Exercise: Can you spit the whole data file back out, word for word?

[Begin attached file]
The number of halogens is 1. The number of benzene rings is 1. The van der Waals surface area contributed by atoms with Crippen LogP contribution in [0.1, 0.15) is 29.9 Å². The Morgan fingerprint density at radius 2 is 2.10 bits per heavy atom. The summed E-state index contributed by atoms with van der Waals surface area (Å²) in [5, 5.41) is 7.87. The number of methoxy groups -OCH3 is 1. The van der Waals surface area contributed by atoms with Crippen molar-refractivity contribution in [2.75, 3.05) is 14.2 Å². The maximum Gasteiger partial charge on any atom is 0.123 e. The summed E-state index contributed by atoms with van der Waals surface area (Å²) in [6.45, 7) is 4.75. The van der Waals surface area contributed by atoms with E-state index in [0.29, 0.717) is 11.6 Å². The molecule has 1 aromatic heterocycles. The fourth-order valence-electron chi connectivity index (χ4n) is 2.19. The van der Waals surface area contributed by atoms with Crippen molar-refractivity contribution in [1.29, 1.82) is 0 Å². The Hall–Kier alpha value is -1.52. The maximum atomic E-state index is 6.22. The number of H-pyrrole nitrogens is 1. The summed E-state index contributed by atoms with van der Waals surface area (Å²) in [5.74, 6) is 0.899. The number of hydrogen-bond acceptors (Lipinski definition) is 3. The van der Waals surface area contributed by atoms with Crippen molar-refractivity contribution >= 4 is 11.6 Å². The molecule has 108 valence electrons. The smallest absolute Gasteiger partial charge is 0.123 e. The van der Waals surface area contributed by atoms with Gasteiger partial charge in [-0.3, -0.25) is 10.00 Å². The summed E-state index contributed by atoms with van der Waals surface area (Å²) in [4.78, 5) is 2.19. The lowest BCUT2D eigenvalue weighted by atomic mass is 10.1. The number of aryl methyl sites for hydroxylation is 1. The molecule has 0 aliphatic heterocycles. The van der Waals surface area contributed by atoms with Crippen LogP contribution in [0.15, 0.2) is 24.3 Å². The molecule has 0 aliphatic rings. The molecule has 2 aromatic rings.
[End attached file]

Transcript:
The number of halogens is 1. The number of benzene rings is 1. The van der Waals surface area contributed by atoms with Crippen LogP contribution in [0.1, 0.15) is 29.9 Å². The Morgan fingerprint density at radius 2 is 2.10 bits per heavy atom. The summed E-state index contributed by atoms with van der Waals surface area (Å²) in [5, 5.41) is 7.87. The number of methoxy groups -OCH3 is 1. The van der Waals surface area contributed by atoms with Crippen molar-refractivity contribution in [2.75, 3.05) is 14.2 Å². The maximum Gasteiger partial charge on any atom is 0.123 e. The summed E-state index contributed by atoms with van der Waals surface area (Å²) in [6.45, 7) is 4.75. The van der Waals surface area contributed by atoms with E-state index in [0.29, 0.717) is 11.6 Å². The molecule has 1 aromatic heterocycles. The fourth-order valence-electron chi connectivity index (χ4n) is 2.19. The van der Waals surface area contributed by atoms with Crippen molar-refractivity contribution in [1.29, 1.82) is 0 Å². The Hall–Kier alpha value is -1.52. The maximum atomic E-state index is 6.22. The number of H-pyrrole nitrogens is 1. The summed E-state index contributed by atoms with van der Waals surface area (Å²) in [5.74, 6) is 0.899. The number of hydrogen-bond acceptors (Lipinski definition) is 3. The van der Waals surface area contributed by atoms with Crippen molar-refractivity contribution >= 4 is 11.6 Å². The molecule has 108 valence electrons. The smallest absolute Gasteiger partial charge is 0.123 e. The van der Waals surface area contributed by atoms with Gasteiger partial charge in [-0.3, -0.25) is 10.00 Å². The summed E-state index contributed by atoms with van der Waals surface area (Å²) in [4.78, 5) is 2.19. The lowest BCUT2D eigenvalue weighted by atomic mass is 10.1. The number of aryl methyl sites for hydroxylation is 1. The molecule has 0 aliphatic heterocycles. The van der Waals surface area contributed by atoms with Crippen LogP contribution in [0.15, 0.2) is 24.3 Å². The molecule has 0 aliphatic rings. The molecule has 2 aromatic rings.